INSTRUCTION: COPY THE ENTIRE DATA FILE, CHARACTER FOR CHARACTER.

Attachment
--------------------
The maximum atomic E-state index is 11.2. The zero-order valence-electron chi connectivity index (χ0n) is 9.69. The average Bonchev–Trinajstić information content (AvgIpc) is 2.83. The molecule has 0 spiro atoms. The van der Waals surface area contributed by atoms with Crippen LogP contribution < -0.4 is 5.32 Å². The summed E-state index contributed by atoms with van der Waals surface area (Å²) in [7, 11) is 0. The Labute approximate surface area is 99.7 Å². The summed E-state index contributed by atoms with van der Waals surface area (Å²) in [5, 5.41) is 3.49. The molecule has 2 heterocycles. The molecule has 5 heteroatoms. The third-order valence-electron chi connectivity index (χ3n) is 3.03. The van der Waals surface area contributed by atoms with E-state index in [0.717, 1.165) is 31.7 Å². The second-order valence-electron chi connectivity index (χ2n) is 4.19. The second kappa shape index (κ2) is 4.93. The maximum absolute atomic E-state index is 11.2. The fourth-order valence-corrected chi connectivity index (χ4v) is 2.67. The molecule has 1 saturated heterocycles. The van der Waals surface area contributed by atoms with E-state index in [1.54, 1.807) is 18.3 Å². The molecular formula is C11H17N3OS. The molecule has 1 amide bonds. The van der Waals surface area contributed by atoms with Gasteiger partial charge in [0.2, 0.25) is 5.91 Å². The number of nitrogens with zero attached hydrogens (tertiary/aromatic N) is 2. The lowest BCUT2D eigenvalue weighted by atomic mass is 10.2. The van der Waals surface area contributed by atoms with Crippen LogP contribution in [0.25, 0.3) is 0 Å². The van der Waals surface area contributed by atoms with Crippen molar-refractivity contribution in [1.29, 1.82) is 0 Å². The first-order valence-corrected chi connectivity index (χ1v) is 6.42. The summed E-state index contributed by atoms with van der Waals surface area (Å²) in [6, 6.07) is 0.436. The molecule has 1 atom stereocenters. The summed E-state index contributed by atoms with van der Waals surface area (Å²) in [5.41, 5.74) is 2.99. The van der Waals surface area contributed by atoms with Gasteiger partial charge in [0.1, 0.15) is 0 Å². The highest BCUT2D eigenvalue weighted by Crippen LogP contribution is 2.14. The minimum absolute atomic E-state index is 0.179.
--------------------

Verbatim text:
The maximum atomic E-state index is 11.2. The zero-order valence-electron chi connectivity index (χ0n) is 9.69. The average Bonchev–Trinajstić information content (AvgIpc) is 2.83. The molecule has 0 spiro atoms. The van der Waals surface area contributed by atoms with Crippen LogP contribution < -0.4 is 5.32 Å². The summed E-state index contributed by atoms with van der Waals surface area (Å²) in [7, 11) is 0. The Labute approximate surface area is 99.7 Å². The summed E-state index contributed by atoms with van der Waals surface area (Å²) in [5, 5.41) is 3.49. The molecule has 2 heterocycles. The molecule has 5 heteroatoms. The third-order valence-electron chi connectivity index (χ3n) is 3.03. The van der Waals surface area contributed by atoms with E-state index in [0.717, 1.165) is 31.7 Å². The second-order valence-electron chi connectivity index (χ2n) is 4.19. The second kappa shape index (κ2) is 4.93. The maximum absolute atomic E-state index is 11.2. The fourth-order valence-corrected chi connectivity index (χ4v) is 2.67. The molecule has 1 saturated heterocycles. The van der Waals surface area contributed by atoms with E-state index in [1.54, 1.807) is 18.3 Å². The molecular formula is C11H17N3OS. The molecule has 1 amide bonds. The van der Waals surface area contributed by atoms with Gasteiger partial charge in [0.2, 0.25) is 5.91 Å². The number of nitrogens with zero attached hydrogens (tertiary/aromatic N) is 2. The lowest BCUT2D eigenvalue weighted by atomic mass is 10.2. The van der Waals surface area contributed by atoms with Crippen LogP contribution in [0.25, 0.3) is 0 Å². The van der Waals surface area contributed by atoms with Crippen molar-refractivity contribution in [1.29, 1.82) is 0 Å². The first-order valence-corrected chi connectivity index (χ1v) is 6.42. The summed E-state index contributed by atoms with van der Waals surface area (Å²) in [6, 6.07) is 0.436. The molecule has 1 atom stereocenters. The summed E-state index contributed by atoms with van der Waals surface area (Å²) in [5.41, 5.74) is 2.99. The van der Waals surface area contributed by atoms with Gasteiger partial charge in [0.1, 0.15) is 0 Å². The highest BCUT2D eigenvalue weighted by Crippen LogP contribution is 2.14. The minimum absolute atomic E-state index is 0.179.